Thoughts: As a huge fan of James Glickenhaus’ gritty 1980 revenge thriller The Exterminator, the tale of a Vietnam vet cleaning up the streets of New York after his best friend is killed by a group of thugs, I remember having only one criticism for what I felt was a nearly flawless film. The VHS box cover art featured a motorcycle helmeted figure with a FLAMETHROWER in his hands, which gave me the expectation of seeing this weapon utilized to its fullest potential in much the same manner that William Devane used his metal hook in the revenge classic Rolling Thunder. And although The Exterminator is an excellent movie that I love, the flamethrower is in one scene and is sadly only used for intimidation purposes. I’m sorry, but if you’re going to promise me a flamethrower-yielding vigilante on the cover than that’s what I want to see and plenty of it!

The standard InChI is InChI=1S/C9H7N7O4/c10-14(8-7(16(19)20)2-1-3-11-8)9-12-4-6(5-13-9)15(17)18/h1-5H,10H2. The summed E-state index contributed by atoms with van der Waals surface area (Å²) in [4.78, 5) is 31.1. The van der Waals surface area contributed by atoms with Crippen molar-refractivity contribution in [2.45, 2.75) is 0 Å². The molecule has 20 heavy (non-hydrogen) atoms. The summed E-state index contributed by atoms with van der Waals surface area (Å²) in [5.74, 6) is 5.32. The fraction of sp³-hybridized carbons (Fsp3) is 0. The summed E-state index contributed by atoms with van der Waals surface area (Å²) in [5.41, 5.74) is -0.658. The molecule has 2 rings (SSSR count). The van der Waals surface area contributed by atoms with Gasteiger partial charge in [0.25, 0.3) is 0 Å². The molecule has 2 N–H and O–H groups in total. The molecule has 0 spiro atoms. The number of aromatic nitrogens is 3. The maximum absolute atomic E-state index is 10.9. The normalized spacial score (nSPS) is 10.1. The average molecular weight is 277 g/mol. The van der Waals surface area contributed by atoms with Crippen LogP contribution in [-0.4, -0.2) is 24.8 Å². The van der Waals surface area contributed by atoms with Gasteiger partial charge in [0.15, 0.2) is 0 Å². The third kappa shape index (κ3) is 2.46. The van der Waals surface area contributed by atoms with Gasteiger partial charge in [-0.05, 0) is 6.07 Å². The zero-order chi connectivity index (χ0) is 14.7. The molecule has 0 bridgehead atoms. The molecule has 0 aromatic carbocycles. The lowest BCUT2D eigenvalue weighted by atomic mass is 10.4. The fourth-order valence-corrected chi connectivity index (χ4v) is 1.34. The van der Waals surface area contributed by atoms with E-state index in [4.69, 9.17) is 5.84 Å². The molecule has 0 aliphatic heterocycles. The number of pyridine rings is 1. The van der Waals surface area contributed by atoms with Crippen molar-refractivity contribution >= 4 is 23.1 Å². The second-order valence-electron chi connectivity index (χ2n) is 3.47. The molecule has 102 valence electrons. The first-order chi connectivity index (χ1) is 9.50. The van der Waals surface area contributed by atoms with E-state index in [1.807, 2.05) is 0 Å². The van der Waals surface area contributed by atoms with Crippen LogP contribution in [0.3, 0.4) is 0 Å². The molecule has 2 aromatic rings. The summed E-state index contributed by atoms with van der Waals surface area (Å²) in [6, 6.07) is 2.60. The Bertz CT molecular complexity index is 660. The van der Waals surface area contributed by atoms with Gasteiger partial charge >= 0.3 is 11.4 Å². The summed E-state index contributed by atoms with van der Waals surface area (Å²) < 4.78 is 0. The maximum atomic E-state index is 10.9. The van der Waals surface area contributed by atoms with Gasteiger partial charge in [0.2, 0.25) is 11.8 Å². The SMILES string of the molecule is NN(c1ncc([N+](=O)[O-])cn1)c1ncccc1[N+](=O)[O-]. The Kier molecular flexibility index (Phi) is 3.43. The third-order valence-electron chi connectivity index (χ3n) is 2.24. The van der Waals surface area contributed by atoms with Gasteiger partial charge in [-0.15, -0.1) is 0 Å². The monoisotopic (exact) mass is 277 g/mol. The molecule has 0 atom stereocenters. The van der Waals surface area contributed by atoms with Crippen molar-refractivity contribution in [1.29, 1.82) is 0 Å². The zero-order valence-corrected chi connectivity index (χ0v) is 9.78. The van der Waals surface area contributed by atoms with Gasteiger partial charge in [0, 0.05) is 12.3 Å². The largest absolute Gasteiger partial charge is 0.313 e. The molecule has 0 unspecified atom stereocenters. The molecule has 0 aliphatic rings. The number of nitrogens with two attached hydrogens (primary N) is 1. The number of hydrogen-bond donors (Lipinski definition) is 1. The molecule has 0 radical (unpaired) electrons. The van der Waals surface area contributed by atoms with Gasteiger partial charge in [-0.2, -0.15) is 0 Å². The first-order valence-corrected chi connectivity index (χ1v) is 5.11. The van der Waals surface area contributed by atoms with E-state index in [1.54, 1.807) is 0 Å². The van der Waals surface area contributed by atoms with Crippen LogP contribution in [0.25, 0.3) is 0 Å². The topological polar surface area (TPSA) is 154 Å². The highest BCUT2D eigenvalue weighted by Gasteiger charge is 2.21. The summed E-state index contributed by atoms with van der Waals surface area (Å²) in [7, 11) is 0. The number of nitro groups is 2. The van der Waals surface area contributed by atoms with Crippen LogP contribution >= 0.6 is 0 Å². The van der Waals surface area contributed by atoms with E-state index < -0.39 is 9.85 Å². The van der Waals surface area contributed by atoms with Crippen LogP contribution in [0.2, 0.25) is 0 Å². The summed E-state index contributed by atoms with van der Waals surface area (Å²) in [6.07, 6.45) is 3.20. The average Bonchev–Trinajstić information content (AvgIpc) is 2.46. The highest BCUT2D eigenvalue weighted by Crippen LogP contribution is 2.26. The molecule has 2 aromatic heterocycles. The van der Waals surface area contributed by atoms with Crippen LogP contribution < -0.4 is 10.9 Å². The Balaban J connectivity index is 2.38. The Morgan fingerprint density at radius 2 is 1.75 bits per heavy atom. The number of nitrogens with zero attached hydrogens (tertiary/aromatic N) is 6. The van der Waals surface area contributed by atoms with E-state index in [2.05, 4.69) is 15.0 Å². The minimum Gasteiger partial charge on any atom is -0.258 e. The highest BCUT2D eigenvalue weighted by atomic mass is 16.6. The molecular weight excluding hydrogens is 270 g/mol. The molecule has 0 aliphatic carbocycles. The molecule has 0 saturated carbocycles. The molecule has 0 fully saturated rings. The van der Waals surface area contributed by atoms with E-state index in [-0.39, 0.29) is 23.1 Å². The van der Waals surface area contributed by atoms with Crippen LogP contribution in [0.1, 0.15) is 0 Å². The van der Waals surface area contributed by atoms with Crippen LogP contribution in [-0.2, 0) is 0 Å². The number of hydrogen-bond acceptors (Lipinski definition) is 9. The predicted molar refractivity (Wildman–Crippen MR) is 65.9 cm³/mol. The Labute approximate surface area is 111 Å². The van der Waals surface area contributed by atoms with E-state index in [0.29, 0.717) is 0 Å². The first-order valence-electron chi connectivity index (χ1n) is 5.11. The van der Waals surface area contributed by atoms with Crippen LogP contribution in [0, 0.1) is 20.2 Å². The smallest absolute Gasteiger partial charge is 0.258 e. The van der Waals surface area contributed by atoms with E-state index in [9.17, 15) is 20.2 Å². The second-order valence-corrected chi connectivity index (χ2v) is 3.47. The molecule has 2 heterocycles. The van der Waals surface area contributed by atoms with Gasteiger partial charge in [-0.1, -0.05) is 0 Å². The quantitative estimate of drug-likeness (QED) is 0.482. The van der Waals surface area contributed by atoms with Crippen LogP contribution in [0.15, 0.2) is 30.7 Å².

This must be exactly what the B-movie producing juggernauts of Menahem Golan and Yoram Globus of the legendary Cannon Group must have thought when they picked up the rights for the sequel Exterminator 2, because there’s barely one scene in the movie where Robert Ginty isn’t using a flamethrower to burn some punk to a crisp. As a matter of fact the opening title credit shot is The Exterminator blasting his flamethrower into the camera lens. Not subtle.

After his brother is fried alive during a holdup attempt, the psychotic X (Mario Van Peebles) – leader of a multiracial army of heavily armed thugs, decides it’s time to exterminate The Exterminator. They unleash a fury of crime and violence upon the city by robbing an armored car, shooting down a police helicopter with a bazooka, and throwing a kidnapped guard in front of a moving train. Then they join up with the mafia in a big drug deal with their stolen cash. It appears that X and his legion are primed to take control of the entire city’s underworld.